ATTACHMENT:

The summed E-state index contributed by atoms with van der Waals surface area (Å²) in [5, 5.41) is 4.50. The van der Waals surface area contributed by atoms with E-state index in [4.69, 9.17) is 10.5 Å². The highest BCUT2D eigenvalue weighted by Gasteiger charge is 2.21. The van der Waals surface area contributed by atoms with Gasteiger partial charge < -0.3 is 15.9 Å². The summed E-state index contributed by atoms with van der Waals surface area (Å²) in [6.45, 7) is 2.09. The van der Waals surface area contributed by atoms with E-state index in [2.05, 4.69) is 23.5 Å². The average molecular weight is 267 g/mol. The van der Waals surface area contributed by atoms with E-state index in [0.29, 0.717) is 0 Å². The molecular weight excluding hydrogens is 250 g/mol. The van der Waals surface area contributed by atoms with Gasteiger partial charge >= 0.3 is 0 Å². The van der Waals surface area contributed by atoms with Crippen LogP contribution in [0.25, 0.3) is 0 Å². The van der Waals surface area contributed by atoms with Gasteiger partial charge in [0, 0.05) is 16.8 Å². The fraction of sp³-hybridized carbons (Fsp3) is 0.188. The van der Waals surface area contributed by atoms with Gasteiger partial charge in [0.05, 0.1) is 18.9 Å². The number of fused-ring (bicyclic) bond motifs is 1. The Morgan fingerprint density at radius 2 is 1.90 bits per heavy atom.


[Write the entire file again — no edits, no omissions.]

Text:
The summed E-state index contributed by atoms with van der Waals surface area (Å²) in [5, 5.41) is 4.50. The van der Waals surface area contributed by atoms with E-state index in [4.69, 9.17) is 10.5 Å². The highest BCUT2D eigenvalue weighted by Gasteiger charge is 2.21. The van der Waals surface area contributed by atoms with Gasteiger partial charge < -0.3 is 15.9 Å². The summed E-state index contributed by atoms with van der Waals surface area (Å²) in [6.45, 7) is 2.09. The van der Waals surface area contributed by atoms with E-state index in [2.05, 4.69) is 23.5 Å². The average molecular weight is 267 g/mol. The van der Waals surface area contributed by atoms with E-state index in [0.29, 0.717) is 0 Å². The molecular weight excluding hydrogens is 250 g/mol. The van der Waals surface area contributed by atoms with Gasteiger partial charge >= 0.3 is 0 Å². The van der Waals surface area contributed by atoms with Crippen LogP contribution in [0.25, 0.3) is 0 Å². The van der Waals surface area contributed by atoms with Gasteiger partial charge in [0, 0.05) is 16.8 Å². The fraction of sp³-hybridized carbons (Fsp3) is 0.188. The van der Waals surface area contributed by atoms with Gasteiger partial charge in [0.05, 0.1) is 18.9 Å². The number of fused-ring (bicyclic) bond motifs is 1. The Morgan fingerprint density at radius 2 is 1.90 bits per heavy atom.